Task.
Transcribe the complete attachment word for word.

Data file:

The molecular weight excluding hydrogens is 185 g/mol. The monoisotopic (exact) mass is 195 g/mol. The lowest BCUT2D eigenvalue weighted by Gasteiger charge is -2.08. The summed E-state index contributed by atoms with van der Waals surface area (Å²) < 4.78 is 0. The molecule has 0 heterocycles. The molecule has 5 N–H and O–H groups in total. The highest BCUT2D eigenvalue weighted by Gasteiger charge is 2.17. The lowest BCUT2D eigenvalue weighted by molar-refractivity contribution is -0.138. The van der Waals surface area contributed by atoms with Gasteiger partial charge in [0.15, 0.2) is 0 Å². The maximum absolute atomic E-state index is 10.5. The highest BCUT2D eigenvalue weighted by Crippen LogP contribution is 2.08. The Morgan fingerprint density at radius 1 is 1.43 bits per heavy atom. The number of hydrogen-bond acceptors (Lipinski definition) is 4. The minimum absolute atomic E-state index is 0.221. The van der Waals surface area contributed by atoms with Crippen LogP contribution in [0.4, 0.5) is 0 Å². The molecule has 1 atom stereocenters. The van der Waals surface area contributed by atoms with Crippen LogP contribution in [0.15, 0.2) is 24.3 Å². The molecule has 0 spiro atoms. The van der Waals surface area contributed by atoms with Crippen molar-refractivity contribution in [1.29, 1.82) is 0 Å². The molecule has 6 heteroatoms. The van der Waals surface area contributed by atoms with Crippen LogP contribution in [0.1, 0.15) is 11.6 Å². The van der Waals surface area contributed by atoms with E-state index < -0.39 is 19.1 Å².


The molecular weight excluding hydrogens is 185 g/mol. The monoisotopic (exact) mass is 195 g/mol. The lowest BCUT2D eigenvalue weighted by Gasteiger charge is -2.08. The summed E-state index contributed by atoms with van der Waals surface area (Å²) < 4.78 is 0. The molecule has 0 heterocycles. The molecule has 5 N–H and O–H groups in total. The highest BCUT2D eigenvalue weighted by Gasteiger charge is 2.17. The lowest BCUT2D eigenvalue weighted by molar-refractivity contribution is -0.138. The van der Waals surface area contributed by atoms with Gasteiger partial charge in [0.15, 0.2) is 0 Å². The maximum absolute atomic E-state index is 10.5. The highest BCUT2D eigenvalue weighted by Crippen LogP contribution is 2.08. The Morgan fingerprint density at radius 1 is 1.43 bits per heavy atom. The number of hydrogen-bond acceptors (Lipinski definition) is 4. The minimum absolute atomic E-state index is 0.221. The van der Waals surface area contributed by atoms with Crippen LogP contribution in [0.4, 0.5) is 0 Å². The molecule has 1 atom stereocenters. The van der Waals surface area contributed by atoms with Crippen LogP contribution in [0.15, 0.2) is 24.3 Å². The molecule has 0 spiro atoms. The van der Waals surface area contributed by atoms with Crippen molar-refractivity contribution in [1.29, 1.82) is 0 Å². The molecule has 6 heteroatoms. The van der Waals surface area contributed by atoms with Crippen LogP contribution in [0.1, 0.15) is 11.6 Å². The van der Waals surface area contributed by atoms with E-state index < -0.39 is 19.1 Å².